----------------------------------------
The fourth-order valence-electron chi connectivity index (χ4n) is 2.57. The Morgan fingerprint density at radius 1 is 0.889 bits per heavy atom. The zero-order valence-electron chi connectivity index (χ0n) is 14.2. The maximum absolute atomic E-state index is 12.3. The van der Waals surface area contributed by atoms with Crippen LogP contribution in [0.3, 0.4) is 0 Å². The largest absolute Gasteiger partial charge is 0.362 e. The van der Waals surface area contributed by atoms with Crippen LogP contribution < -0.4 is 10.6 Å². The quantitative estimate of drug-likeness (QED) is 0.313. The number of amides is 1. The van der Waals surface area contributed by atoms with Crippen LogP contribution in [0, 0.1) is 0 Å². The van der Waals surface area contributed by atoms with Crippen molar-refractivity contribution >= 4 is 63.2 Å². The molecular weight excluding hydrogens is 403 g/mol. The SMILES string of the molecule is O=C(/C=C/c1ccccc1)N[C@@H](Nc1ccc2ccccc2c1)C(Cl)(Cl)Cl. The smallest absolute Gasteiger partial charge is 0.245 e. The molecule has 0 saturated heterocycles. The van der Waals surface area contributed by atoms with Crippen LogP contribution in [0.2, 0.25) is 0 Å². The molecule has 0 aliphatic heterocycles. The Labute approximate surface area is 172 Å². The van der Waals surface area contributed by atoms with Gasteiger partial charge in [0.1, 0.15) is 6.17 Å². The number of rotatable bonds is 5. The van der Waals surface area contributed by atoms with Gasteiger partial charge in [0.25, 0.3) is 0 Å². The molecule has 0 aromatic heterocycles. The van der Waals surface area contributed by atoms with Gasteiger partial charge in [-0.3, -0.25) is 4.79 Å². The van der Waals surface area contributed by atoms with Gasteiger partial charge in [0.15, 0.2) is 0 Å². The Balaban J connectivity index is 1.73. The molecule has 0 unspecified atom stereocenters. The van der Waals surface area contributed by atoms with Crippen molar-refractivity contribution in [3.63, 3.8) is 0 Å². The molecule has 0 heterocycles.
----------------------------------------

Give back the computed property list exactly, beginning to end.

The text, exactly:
The fourth-order valence-electron chi connectivity index (χ4n) is 2.57. The Morgan fingerprint density at radius 1 is 0.889 bits per heavy atom. The zero-order valence-electron chi connectivity index (χ0n) is 14.2. The maximum absolute atomic E-state index is 12.3. The van der Waals surface area contributed by atoms with Crippen LogP contribution in [0.3, 0.4) is 0 Å². The largest absolute Gasteiger partial charge is 0.362 e. The van der Waals surface area contributed by atoms with Crippen LogP contribution < -0.4 is 10.6 Å². The quantitative estimate of drug-likeness (QED) is 0.313. The number of amides is 1. The van der Waals surface area contributed by atoms with Crippen LogP contribution in [0, 0.1) is 0 Å². The van der Waals surface area contributed by atoms with Crippen molar-refractivity contribution >= 4 is 63.2 Å². The molecular weight excluding hydrogens is 403 g/mol. The SMILES string of the molecule is O=C(/C=C/c1ccccc1)N[C@@H](Nc1ccc2ccccc2c1)C(Cl)(Cl)Cl. The smallest absolute Gasteiger partial charge is 0.245 e. The molecule has 0 saturated heterocycles. The van der Waals surface area contributed by atoms with Crippen LogP contribution in [0.2, 0.25) is 0 Å². The molecule has 0 aliphatic heterocycles. The Labute approximate surface area is 172 Å². The van der Waals surface area contributed by atoms with Gasteiger partial charge in [0.1, 0.15) is 6.17 Å². The number of rotatable bonds is 5. The van der Waals surface area contributed by atoms with Gasteiger partial charge in [0.25, 0.3) is 0 Å². The molecule has 0 aromatic heterocycles. The van der Waals surface area contributed by atoms with Gasteiger partial charge in [-0.3, -0.25) is 4.79 Å². The van der Waals surface area contributed by atoms with Gasteiger partial charge in [0.15, 0.2) is 0 Å². The Balaban J connectivity index is 1.73. The molecule has 0 unspecified atom stereocenters. The van der Waals surface area contributed by atoms with Crippen molar-refractivity contribution in [3.63, 3.8) is 0 Å². The molecule has 0 heterocycles.